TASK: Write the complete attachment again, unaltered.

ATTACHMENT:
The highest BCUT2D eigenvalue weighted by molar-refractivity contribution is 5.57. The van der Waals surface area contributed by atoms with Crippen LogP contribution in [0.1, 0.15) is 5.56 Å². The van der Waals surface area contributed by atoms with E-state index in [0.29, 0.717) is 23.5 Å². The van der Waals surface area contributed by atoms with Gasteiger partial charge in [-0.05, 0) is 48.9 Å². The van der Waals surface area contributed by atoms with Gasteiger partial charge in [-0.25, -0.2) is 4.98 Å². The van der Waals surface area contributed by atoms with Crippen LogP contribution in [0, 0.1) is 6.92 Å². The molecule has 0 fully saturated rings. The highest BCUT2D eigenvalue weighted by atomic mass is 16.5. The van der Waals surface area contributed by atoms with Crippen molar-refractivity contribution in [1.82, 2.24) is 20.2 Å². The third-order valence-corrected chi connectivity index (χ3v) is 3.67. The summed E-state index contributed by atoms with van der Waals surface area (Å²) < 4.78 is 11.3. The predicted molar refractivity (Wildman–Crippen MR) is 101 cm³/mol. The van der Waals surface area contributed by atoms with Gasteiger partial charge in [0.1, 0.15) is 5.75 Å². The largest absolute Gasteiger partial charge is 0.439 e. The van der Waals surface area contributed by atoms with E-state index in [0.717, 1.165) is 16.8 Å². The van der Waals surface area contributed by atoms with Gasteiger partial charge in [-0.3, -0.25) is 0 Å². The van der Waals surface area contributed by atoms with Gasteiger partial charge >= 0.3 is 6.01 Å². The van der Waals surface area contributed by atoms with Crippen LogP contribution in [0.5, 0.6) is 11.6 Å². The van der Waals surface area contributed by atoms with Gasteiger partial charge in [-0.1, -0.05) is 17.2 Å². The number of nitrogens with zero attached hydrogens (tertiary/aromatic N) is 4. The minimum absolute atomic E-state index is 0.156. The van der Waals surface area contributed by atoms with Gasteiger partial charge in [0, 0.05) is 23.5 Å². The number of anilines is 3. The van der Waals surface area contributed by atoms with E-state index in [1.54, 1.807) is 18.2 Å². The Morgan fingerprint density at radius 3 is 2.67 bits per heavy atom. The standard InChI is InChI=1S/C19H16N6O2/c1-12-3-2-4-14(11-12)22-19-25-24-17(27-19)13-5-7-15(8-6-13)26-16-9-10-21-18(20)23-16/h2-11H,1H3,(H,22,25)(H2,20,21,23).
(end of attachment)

The highest BCUT2D eigenvalue weighted by molar-refractivity contribution is 5.57. The van der Waals surface area contributed by atoms with Crippen LogP contribution in [0.1, 0.15) is 5.56 Å². The van der Waals surface area contributed by atoms with E-state index in [0.29, 0.717) is 23.5 Å². The van der Waals surface area contributed by atoms with Gasteiger partial charge in [-0.05, 0) is 48.9 Å². The van der Waals surface area contributed by atoms with Gasteiger partial charge in [-0.25, -0.2) is 4.98 Å². The van der Waals surface area contributed by atoms with Crippen LogP contribution in [0, 0.1) is 6.92 Å². The molecule has 0 fully saturated rings. The highest BCUT2D eigenvalue weighted by atomic mass is 16.5. The van der Waals surface area contributed by atoms with Crippen molar-refractivity contribution in [1.82, 2.24) is 20.2 Å². The third-order valence-corrected chi connectivity index (χ3v) is 3.67. The summed E-state index contributed by atoms with van der Waals surface area (Å²) < 4.78 is 11.3. The predicted molar refractivity (Wildman–Crippen MR) is 101 cm³/mol. The van der Waals surface area contributed by atoms with Gasteiger partial charge in [0.1, 0.15) is 5.75 Å². The largest absolute Gasteiger partial charge is 0.439 e. The van der Waals surface area contributed by atoms with E-state index in [0.717, 1.165) is 16.8 Å². The van der Waals surface area contributed by atoms with Gasteiger partial charge in [-0.3, -0.25) is 0 Å². The van der Waals surface area contributed by atoms with Gasteiger partial charge >= 0.3 is 6.01 Å². The van der Waals surface area contributed by atoms with Crippen LogP contribution in [0.5, 0.6) is 11.6 Å². The van der Waals surface area contributed by atoms with Gasteiger partial charge in [-0.1, -0.05) is 17.2 Å². The number of nitrogens with zero attached hydrogens (tertiary/aromatic N) is 4. The minimum absolute atomic E-state index is 0.156. The van der Waals surface area contributed by atoms with Gasteiger partial charge in [0, 0.05) is 23.5 Å². The number of anilines is 3. The van der Waals surface area contributed by atoms with E-state index in [1.54, 1.807) is 18.2 Å². The Morgan fingerprint density at radius 3 is 2.67 bits per heavy atom. The standard InChI is InChI=1S/C19H16N6O2/c1-12-3-2-4-14(11-12)22-19-25-24-17(27-19)13-5-7-15(8-6-13)26-16-9-10-21-18(20)23-16/h2-11H,1H3,(H,22,25)(H2,20,21,23).